Megan: That part’s not our job. When it comes to lyrics, what I write is purely for me. I’m not thinking about an audience. When I do, I mess it up. On our parts, it’s about making something that’s gratifying to us. When you put it out, it’s up for interpretation and it’s the part where we’re like ‘Here we are, we can talk about that.’ We can talk about other people’s interpretations of it and how we relate to that and what everything means. It’s fascinating what people get out of it. It’s only taken into consideration if people want to take their time with it. If that’s happening, that’s the best thing, but it’s also not why we’re doing it.
Corin: Whatever a listener might get from our music or how they think they understand it is completely valid. We create art to feel, or make sense of a certain way about ourselves. If someone wants to enjoy it, it’s completely his or her connection and ultimately that’s what art is for.
Megan: I don’t think that’s necessarily how it is but when people listen to a song, it’s theirs. They’re trying to find themselves in it or be a part of it. That’s what we want, trying to make a world where people can exist inside of it. Probably the same way we feel while we make that music or an impulse to keep listening. That’s a beautiful thing, but it’s not up to us. People feel like they own it so they can say whatever they want about it.

‘Collaborations work or they don’t’

It’s like there’s this clutter, and it’s getting hard for someone could feel intimacy with a certain type of music but you guys don’t seem to have a problem with that…
Megan: If it doesn’t work it doesn’t work. I can’t make for somebody else to have him or her talk about it.
Corin: If we’re happy with whatever we’re releasing, no matter the reception or what people get from it is totally fine. If we were to create something for somebody else and if it didn’t connect properly, then that would be a confusing situation. That’s when you really go wrong when you try to cater to people. I think people can see through that.

I’d like to delve further with a very interesting topic that you’ve brought up in your interviews, you’ve mentioned before that it would be weird PURITY RING to collaborate. However you’ve recently teamed up with JON HOPKINS and Danny Brown…
Megan: Collaborations work or they don’t. The cool thing about attempting… with Danny Brown, my vocals and his are in such a just position. The production makes a lot of sense because we have similar influences.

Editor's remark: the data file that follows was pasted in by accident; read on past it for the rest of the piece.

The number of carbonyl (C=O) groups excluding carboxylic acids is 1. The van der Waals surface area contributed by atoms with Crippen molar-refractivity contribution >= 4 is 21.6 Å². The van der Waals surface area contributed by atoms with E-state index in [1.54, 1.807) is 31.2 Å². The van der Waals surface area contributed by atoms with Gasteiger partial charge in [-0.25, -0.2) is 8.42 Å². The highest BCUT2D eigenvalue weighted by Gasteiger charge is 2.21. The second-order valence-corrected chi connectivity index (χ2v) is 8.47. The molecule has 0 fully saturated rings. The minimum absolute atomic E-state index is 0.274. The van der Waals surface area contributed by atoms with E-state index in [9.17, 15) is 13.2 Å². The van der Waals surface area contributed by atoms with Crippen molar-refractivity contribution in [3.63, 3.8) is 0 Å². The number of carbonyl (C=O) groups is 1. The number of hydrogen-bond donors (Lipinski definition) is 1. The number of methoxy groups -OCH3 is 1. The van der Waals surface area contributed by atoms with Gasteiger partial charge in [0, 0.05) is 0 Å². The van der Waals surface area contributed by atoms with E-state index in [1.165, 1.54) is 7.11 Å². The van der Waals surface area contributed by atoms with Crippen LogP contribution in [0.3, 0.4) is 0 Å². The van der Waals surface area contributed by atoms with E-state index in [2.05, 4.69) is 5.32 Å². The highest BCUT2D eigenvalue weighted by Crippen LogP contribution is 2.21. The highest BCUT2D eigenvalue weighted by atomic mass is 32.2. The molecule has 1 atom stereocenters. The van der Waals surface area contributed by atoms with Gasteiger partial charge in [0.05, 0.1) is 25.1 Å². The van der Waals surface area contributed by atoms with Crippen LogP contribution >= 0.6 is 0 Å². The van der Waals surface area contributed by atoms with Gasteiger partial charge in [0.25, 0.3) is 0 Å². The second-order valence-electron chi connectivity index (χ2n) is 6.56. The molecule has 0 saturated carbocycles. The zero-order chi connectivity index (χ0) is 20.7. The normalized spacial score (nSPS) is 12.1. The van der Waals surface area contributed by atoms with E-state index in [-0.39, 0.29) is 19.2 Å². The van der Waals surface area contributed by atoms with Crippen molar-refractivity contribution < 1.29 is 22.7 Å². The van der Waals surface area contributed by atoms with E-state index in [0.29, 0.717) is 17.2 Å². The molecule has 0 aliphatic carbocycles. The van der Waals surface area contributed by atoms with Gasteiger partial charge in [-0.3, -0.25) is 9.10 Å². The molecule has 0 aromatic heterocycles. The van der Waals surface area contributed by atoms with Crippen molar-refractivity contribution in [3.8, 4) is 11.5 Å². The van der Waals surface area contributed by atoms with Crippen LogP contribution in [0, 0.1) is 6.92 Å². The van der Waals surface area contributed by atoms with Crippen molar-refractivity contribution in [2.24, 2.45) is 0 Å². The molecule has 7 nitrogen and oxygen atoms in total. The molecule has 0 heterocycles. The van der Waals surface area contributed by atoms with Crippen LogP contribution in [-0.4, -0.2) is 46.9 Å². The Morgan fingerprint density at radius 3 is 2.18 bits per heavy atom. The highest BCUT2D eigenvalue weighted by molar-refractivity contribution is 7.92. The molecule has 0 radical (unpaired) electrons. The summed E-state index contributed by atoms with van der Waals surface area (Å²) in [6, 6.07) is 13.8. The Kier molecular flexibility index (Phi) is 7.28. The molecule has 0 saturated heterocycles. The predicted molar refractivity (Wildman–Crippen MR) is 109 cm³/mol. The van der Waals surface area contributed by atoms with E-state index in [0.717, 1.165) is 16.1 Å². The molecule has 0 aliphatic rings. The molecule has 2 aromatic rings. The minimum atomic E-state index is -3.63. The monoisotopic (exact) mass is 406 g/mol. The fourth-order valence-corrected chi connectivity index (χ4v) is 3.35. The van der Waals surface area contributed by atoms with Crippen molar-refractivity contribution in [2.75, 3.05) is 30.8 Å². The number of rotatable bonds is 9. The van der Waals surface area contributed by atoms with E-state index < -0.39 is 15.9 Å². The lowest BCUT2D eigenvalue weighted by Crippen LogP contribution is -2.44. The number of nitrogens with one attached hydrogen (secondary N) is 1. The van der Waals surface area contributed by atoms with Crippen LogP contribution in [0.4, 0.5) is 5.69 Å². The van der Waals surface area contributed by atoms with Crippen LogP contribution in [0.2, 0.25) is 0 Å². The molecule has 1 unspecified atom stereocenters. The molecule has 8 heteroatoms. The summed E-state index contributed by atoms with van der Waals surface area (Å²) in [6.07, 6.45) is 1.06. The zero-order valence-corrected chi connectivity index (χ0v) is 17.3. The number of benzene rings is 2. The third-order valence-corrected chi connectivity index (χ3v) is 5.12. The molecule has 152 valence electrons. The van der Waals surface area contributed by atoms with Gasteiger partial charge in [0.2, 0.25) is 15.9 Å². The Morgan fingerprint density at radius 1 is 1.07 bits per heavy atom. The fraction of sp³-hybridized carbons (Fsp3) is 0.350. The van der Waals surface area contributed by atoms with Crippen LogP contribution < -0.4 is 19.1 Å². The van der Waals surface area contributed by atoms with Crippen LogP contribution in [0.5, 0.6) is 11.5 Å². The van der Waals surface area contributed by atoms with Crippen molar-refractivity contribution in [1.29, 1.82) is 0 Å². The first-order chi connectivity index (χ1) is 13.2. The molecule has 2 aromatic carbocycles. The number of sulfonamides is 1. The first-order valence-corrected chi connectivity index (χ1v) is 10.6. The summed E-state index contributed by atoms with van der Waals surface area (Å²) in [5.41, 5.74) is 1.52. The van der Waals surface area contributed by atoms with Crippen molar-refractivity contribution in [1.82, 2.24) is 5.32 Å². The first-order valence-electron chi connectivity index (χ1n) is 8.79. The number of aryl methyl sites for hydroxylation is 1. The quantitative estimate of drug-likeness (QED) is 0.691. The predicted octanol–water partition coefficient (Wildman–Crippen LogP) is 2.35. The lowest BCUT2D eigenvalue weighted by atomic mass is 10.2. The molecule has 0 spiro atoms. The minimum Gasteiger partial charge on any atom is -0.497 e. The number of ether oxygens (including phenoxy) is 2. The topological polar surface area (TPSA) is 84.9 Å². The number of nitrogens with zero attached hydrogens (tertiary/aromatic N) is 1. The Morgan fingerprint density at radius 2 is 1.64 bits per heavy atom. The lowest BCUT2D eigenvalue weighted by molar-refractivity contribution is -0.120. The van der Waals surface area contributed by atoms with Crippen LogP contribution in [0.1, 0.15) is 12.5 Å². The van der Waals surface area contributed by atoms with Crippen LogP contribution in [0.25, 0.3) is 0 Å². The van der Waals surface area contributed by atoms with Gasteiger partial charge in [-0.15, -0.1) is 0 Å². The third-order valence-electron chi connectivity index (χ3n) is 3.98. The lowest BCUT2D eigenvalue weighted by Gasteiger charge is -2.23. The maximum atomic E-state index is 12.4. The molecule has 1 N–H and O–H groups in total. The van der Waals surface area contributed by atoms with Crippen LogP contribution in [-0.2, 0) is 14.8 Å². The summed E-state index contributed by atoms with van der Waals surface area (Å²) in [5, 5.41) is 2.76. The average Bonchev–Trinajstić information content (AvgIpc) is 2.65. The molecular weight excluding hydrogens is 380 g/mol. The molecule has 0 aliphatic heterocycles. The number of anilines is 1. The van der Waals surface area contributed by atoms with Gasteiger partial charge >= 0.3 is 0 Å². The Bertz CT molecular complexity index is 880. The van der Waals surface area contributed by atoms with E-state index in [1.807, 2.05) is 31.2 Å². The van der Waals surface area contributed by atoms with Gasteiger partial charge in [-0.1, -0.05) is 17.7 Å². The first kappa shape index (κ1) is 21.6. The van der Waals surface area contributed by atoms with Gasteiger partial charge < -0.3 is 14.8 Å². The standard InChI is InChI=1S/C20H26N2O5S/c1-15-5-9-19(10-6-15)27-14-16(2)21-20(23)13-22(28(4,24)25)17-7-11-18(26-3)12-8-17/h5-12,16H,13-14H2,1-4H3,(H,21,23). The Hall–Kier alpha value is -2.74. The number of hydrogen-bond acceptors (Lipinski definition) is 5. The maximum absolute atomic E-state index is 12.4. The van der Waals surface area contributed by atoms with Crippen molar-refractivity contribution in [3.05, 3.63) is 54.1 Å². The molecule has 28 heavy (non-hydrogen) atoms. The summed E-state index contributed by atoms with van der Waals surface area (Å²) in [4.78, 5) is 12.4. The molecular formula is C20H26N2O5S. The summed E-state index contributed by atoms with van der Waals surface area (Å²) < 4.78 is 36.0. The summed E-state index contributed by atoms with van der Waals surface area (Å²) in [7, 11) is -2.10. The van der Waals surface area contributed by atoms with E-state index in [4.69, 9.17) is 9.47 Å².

Corin: From the beginning, Shrines was always hiphop.
Megan: This middle ground where it fits… it ended up working really well because we’re opposites.
Corin: If it was in an album context, we would have to seriously consider collaboration. In between albums it’s interesting to explore. I could see us doing more things like that. I would be surprised if we were to have a featured artist on a record.
Megan: We were both big fans of JON HOPKINS years before we started PURITY RING. His interest in doing something with us is an honour.

So much respect for that guy.

Corin: That was a big moment for me. Him actually wanting to work with us was really crazy. I never thought that I would be working with an artist that I admire this much.

Do you have anybody else in mind?
Corin: People always ask us that question a lot…
Megan: If it comes up it’s amazing, but we’ll take it as it comes.

Despite what critics say, how would you describe your musical endeavors from ‘Shrines’ to ‘Another Eternity?
Corin: The biggest difference is the result of how we ended up making the album. Megan and I worked closely in the same room for majority of Another Eternity, while Shrines was very separate, like e-mailing things and sticking to our separate roles. The new album gave us a chance to focus on our songwriting and build each piece of the song together with a very specific goal and intent with each part. That is the biggest difference. There is more space for certain elements to breathe and they feel more like songs. Shrines felt like moods, with each song being a feeling, and on Another Eternity, each track is a contained unit.
Megan: Like a planet.

Has the three-year gap between the two albums hindered or allowed you to discover anything new?
Megan: There have been a lot of new artists. I can’t name any influences with regards to PURITY RING but my resources and inspiration are pretty much on the same level.

What does hope and passion mean to you?
Megan: Hope means a sort of passion. Passion means being fully enveloped in something where you would make certain sacrifices for it. Both of us feel very passionate about what we do. It’s our main focus…
Corin: It’s our baby.
Megan: …and it would be for the next X amount years to come.

NBHAP presents: Purity Ring on tour

– get tickets

12.04.2015 – DE – Cologne – Gebäude 9
13.04.2015 – DE – Berlin – Postbahnhof
21.04.2015 – DE – Hamburg – Gruenspan
22.04.2015 – DE – Munich – Strom